1994-95 22 15 3 6
1995-96 24 14 6 4
1996-97 24 16 7 1
1997-98 24 10 11 3
1998-99 24 17 5 2
1999-00 24 13 7 4
2000-01 24 12 7 5
2001-02 24 14 5 5
2002-03 24 14 6 4
2003-04 24 17 5 2
2004-05 24 13 6 5
2005-06 27 17 8 2
2006-07 27 14 12 1
2007-08 27 9 15 3
2008-09 27 7 17 3
2009-10 27 13 12 2
2010-11 27 14 8 5
2011-12 27 15 10 2
2012-13 27 7 12 8
Totals 733 396 265 72

Award winners/finalists[edit]

Steve Kariya:

  • 1996 NCAA Hockey East All-Rookie.
  • Winner of NCAA Sportsmanship Award in 1997, 1998, and 1999.
  • NCAA All-America First Team in 1999.
  • NCAA All-Star Team Hockey East in 1999.

Paul Kariya:

  • NCAA Hockey East First All-Star Team in 1993.
  • Hobey Baker Memorial Award Winner in 1993.
  • 1993 NCAA Championship All-Tournament Team

Scott Pellerin:

  • Hobey Baker Memorial Award Winner in 1992.

Chris Imes:

  • Hobey Baker Memorial Award Runner-Up in 1995.
  • 1993 NCAA Championship All-Tournament Team
  • 1995 NCAA Championship All-Tournament Team

Jean-Yves Roy:

  • Hobey Baker Memorial Award Finalist in 1991.
  • Hobey Baker Memorial Award Finalist in 1992.
  • 1991 NCAA Championship All-Tournament Team

Jim Montgomery:

  • Hobey Baker Memorial Award Finalist in 1993.
  • 1993 NCAA Championship All-Tournament Team

Mike Golden:

  • Hobey Baker Memorial Award Finalist in 1988.

Dave Capuano:

  • Hobey Baker Memorial Award Finalist in 1988.
  • Hobey Baker Memorial Award Finalist in 1989.
  • 1988 NCAA Championship All-Tournament Team

Jim Leger:

  • 2000 College Hockey Humanitarian Award Winner.

Garth Snow:

  • 1992 Hockey East Second All-Star Team
  • 1993 Hockey East Second All-Star Team
  • 1993 NCAA Championship All-Tournament Team

Blair Allison:

  • 1995 NCAA Championship All-Tournament Team

Dan Shermerhorn:

  • 1995 NCAA Championship All-Tournament Team

Alfie Michaud:

  • 1999 NCAA Championship All-Tournament Team

David Cullen:

  • 1999 NCAA Championship All-Tournament Team

Niko Dimitrakos:

  • 1999 NCAA Championship All-Tournament Team

Michael Schutte:

  • 2002 NCAA Championship All-Tournament Team

Peter Metcalf:

  • 2002 NCAA Championship All-Tournament Team

Robert Liscak:

  • 2002 NCAA Championship All-Tournament Team

Michel Leveille:

  • 2006-07 first team All-American
  • 2005-06 second team All-American
  • 2003-04 Hockey East Rookie of the Year
  • 2006-07 NCAA East Regional MVP

Greg Moore:

  • 2005-06 first team All-American

Jimmy Howard:

  • 2003-04 second team All-American
  • 2002-03 Hockey East Rookie of the Year
  • 2004 Hockey East tournament MVP

Prestin Ryan:

  • 2003-04 second team All-American
  • 2003-04 Old Time Hockey Hockey East best defensive defenseman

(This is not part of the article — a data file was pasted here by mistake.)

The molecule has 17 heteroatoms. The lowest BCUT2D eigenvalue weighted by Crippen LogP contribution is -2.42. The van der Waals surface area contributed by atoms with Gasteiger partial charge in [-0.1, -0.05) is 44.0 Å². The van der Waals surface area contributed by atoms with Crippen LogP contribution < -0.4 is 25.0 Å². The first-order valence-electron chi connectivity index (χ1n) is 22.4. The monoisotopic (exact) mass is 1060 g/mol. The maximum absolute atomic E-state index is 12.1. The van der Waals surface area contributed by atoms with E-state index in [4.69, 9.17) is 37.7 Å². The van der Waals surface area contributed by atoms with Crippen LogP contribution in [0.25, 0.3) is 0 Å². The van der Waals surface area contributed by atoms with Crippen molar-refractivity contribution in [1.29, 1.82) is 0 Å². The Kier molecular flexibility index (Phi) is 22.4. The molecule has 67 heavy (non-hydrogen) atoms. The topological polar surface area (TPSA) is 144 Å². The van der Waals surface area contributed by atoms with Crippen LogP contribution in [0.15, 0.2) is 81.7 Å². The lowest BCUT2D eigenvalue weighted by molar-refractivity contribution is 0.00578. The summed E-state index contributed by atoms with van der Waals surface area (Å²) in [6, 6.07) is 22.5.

Todd Jackson:

  • 2003-04 second team All-American
  • 2003-04 Hockey East best defensive forward

Spencer Abbott:

  • 2011-12 Hockey East First-Team All-Star
  • 2011-12 Athletic Republic Player of the Year
  • 2011-12 First team All-American
  • Hobey Baker Memorial Award Finalist in 2012.

Colin Shields:

  • 2003-04 second team All-American
Season Player GP G A TP
1978-79 Gary Conn 20 19 21 40
1979-80 Gary Conn 31 21 24 45
1980-81 Gary Conn 34 30 33 63
1981-82 Robert Lafleur 29 27 23 50
1982-83 Ray Jacques 29 15 18 33
1983-84 Todd Bjorkstrand 32 15 37 52
1984-85 Ray Jacques 41 14 27 41
1985-86 John McDonald 39 11 24 35
1986-87 Dave Capuano 38 18 41 59
1987-88 Dave Capuano 42 34 51 85
1988-89 Dave Capuano 41 37 30 67
1989-90 Jean-Yves Roy 46 39 26 65
1990-91 Jean-Yves Roy 43 37 45 82
1991-92 Jim Montgomery 37 21 44 65
1992-93 Paul Kariya 39 25 75 100
1993-94 Mike Latendresse 33 20 19 39
1994-95 Jeff Tory 40 13 42 55
1995-96 Shawn Wansborough+ 36 27 16 43
1995-96 Dan Shermerhorn+ 39 20 23 43
1996-97 Steve Kariya 35 19 31 50
1997-98 Steve Kariya 35 25 25 50
1998-99 Steve Kariya 41 27 38 65
1999-00 Cory Larose 39 15 36 51
2000-01 Martin Kariya 39 12 24 36
2001-02 Niko Dimitrakos 43 20 31 51
2002-03 Martin Kariya 39 14 36 50
2003-04 Colin Shields 44 18 26 44
2004-05 Derek Damon 39 14 13 27
2005-06 Greg Moore 41 28 16 44
2006-07 Josh Soares+ 40 20 25 45
2006-07 Michel Levielle+ 40 19 26 45
2007-08 Wes Clark 30 10 11 21
2008-09 Gustav Nyquist 38 13 19 32
2009-10 Gustav Nyquist 39 19 42 61
2010-11 Gustav Nyquist 36 18 33 51
2011-12 Spencer Abbott 39 21 41 62
2012-13 Devin Shore 38 6 20 26

The (+) denotes a tie in total points at the end of the season.

References[edit]

  1. ^ Associated Press. "Maine hockey coach will resign". Bangor Daily News. Retrieved 12 June 2013. 
  2. ^ Maine Shirts
  3. ^ Bangornews.com
  4. ^ Mahoney, Larry. "Red Gendron receives four-year contract as UMaine’s fifth head men’s ice hockey coach". Bangor Daily News. 
  5. ^ Mahoney, Larry. "Ben Guite returns to UMaine as assistant hockey coach". Bangor Daily News. Retrieved 11 June 2013. 
  6. ^ "Men's Ice Hockey Announces the Hiring of Associate Head Coach Jay Leach". Retrieved 26 June 2013. 
  7. ^ "2014-2015 Maine Men's Ice Hockey Roster". Maine Athletics. Retrieved August 17, 2014. 

External links[edit]